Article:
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Math Help - Proof by Induction?

  1. #1
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    Proof by Induction?

    moved to a new thread for general case
    Last edited by Aquafina; June 10th 2009 at 06:59 AM.
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  2. #2
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    Difficult Problem

    I have not had luck with induction here. However, here are two very unusual observations I have made:

    \lim_{n \rightarrow \infty} frac( \sqrt{\frac{n^5-1}{n-1}}) = \frac{3}{8} for n even and \frac{7}{8} for n odd. In other words, the decimal expansion seems to be tending towards an alternating pattern between .375 and .875. To be a perfect square, this decimal would of course need to be exactly zero, so proving this observation would imply your hypothesis.

    Since it does alternate, you may try using induction where n \rightarrow n+2

    And don't forget the identity \frac{n^5-1}{n-1}=n^4+n^3+n^2+n+1
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    Hi, might seem like a stupid q but go should I prove that using induction?
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    Limit Madness

    So far as I know, induction is not effective for proving a limit exists. Here is what I have gotten so far:

    Let f(n)=n^4+n^3+n^2+n+1

    As n gets large, \sqrt{f(n+2)}-\sqrt{f(n)} \approx 4n+5

    More rigorously, \lim_{n \rightarrow \infty} \frac{\sqrt{f(n+2)}-\sqrt{f(n)}}{4n+5}=1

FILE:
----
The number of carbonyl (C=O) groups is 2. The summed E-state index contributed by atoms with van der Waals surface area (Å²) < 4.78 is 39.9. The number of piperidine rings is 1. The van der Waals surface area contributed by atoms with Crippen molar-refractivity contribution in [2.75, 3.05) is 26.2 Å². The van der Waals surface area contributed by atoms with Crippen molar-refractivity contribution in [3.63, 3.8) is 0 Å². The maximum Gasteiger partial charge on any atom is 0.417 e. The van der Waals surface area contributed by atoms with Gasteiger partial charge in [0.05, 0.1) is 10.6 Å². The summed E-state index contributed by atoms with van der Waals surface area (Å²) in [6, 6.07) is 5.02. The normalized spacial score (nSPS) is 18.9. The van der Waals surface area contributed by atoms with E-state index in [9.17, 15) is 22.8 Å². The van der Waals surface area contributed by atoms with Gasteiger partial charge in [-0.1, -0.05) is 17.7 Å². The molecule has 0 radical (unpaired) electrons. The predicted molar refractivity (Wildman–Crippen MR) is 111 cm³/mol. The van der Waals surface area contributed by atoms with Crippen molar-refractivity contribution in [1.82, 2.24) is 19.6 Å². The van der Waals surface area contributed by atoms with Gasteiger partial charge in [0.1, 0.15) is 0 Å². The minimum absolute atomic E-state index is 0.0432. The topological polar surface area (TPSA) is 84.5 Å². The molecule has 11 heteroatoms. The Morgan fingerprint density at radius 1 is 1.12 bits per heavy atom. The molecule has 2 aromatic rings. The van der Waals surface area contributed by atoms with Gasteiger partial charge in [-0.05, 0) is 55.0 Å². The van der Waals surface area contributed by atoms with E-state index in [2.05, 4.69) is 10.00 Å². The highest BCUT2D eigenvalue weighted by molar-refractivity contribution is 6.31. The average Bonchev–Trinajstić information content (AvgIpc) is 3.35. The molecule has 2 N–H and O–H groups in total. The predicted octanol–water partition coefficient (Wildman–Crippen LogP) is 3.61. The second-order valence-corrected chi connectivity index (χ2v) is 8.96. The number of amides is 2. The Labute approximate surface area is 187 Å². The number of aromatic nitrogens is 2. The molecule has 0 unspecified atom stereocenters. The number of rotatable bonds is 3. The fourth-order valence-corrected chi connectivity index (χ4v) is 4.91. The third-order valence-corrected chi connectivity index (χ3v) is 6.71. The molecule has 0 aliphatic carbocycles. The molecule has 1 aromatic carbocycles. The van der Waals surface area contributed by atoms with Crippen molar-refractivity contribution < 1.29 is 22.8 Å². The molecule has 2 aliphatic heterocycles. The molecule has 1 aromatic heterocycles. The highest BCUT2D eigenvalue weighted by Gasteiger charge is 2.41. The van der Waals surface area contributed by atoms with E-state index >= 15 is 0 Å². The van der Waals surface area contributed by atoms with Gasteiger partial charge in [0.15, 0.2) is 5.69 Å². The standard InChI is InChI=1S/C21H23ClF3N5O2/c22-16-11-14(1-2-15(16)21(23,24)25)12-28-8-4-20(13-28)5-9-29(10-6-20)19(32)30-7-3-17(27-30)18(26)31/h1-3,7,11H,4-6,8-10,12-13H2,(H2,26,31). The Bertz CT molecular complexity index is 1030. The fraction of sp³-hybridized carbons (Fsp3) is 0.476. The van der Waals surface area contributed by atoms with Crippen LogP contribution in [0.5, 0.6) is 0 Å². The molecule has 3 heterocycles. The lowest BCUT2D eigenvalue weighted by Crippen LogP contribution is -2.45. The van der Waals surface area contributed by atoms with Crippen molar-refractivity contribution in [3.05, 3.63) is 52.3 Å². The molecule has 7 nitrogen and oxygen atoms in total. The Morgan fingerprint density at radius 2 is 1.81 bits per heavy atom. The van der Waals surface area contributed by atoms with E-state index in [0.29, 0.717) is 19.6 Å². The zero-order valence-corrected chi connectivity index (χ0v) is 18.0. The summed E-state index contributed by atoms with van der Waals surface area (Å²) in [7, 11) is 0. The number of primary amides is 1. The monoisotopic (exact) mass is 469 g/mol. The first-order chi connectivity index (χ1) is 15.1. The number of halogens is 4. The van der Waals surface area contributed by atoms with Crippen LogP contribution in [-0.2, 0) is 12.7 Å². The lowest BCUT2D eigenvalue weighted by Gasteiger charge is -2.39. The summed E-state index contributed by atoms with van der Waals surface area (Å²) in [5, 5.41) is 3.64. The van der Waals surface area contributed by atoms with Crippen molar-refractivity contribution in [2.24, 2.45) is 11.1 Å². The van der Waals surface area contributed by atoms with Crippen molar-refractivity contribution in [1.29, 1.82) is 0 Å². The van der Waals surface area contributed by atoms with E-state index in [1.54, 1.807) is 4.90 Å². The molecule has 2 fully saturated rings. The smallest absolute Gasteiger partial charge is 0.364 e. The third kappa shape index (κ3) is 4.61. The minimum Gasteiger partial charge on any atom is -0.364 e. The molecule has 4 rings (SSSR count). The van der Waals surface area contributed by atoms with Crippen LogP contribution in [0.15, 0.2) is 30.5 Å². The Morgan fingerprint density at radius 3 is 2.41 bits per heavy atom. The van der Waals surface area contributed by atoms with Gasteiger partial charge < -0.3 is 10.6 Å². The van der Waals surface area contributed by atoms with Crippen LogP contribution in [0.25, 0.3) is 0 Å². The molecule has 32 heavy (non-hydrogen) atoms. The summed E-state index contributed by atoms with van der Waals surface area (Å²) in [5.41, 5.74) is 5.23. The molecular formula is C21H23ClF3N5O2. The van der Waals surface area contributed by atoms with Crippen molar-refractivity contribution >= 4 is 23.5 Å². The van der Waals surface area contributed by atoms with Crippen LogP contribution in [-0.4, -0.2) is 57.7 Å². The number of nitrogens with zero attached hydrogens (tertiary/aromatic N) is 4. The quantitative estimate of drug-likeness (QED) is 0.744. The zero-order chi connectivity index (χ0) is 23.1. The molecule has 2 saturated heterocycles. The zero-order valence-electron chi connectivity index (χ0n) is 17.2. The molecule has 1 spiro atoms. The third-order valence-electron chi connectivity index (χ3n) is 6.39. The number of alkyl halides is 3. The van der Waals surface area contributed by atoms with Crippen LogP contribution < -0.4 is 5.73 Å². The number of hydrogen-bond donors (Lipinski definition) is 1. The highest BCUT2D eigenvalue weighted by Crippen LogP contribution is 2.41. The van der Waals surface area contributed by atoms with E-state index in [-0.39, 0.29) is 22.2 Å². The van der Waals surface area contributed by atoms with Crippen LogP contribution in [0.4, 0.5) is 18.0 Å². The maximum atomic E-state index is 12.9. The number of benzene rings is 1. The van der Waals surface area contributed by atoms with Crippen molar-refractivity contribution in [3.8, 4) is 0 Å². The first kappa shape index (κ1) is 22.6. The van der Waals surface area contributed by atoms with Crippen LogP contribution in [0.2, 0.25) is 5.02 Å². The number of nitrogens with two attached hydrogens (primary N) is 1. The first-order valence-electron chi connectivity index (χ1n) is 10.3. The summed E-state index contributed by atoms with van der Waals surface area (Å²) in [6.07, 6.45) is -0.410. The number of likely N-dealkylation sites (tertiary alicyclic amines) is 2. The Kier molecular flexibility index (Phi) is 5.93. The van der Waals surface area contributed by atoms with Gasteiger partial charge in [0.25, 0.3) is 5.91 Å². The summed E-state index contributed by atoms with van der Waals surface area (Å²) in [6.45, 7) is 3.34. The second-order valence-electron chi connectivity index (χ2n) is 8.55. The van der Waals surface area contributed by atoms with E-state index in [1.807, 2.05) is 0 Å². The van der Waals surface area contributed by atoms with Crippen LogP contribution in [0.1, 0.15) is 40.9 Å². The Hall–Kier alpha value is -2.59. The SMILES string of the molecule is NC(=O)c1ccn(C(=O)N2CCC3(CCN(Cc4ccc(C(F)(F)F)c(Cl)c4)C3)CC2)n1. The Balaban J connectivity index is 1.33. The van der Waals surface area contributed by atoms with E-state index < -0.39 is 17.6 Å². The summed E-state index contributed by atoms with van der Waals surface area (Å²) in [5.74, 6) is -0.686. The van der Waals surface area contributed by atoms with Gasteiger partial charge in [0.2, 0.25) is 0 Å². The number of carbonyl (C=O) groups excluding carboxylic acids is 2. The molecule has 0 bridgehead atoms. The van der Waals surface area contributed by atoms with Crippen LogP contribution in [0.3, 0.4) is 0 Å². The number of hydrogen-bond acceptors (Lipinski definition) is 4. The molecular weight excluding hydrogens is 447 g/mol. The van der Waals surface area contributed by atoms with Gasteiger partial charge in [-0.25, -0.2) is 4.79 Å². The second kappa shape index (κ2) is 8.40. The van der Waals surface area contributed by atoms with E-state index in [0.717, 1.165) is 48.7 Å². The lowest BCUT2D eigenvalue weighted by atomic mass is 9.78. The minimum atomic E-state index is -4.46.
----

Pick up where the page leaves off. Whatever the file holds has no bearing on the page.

The actual value 4n+5 is not so important as the fact that it is an integer. What this essentially means is that if f(n) is not a perfect square, then f(n+2) won't be either, since both of their square roots will have increasingly identical decimal expansions \approx .375 or .875.

    You can actually graph \sqrt{f(n+2)}-\sqrt{f(n)} and  4n+5 and see how astonishingly closely they overlap. I am currently looking around for a method of taking the square root of a polynomial. I'm pretty sure it exists, basically given f(x)=Ax^4+Bx^3+Cx^2+Dx+E , find coefficients a_n that satisfy f(x)=(a_0x^2+a_1x+a_2+a_3x^{-1}+a_4x^{-2}+...)^2 , effectively finding the square root of a polynomial.

    I believe that rewriting \sqrt{f(n+2)}-\sqrt{f(n)} as series, a bunch of stuff will cancel, leaving only 4n+5 and some extra term that goes to zero fairly quickly.

    I have the sneaking suspicion that I am using a cannon to kill a mosquito, and a super member will come along with a painfully obvious elementary proof.
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    i'll try that method thanks

    any 'super member' u have in mind that i could PM to ask for any existing simpler method?
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  6. #6
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    Here are some guys that have put me to shame in other posts: chisigma, Aryth, PaulRS, fardeen_gen, CaptainBlack, Gamma, Soroban. Not sure what their particular areas of interest are, though.
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    Thanks, I PM-ed them. Hopefully one of them has an idea
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  8. #8
    Super Member fardeen_gen's Avatar
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    Quote Originally Posted by Aquafina View Post
    Hi, I need to show that for n > 3: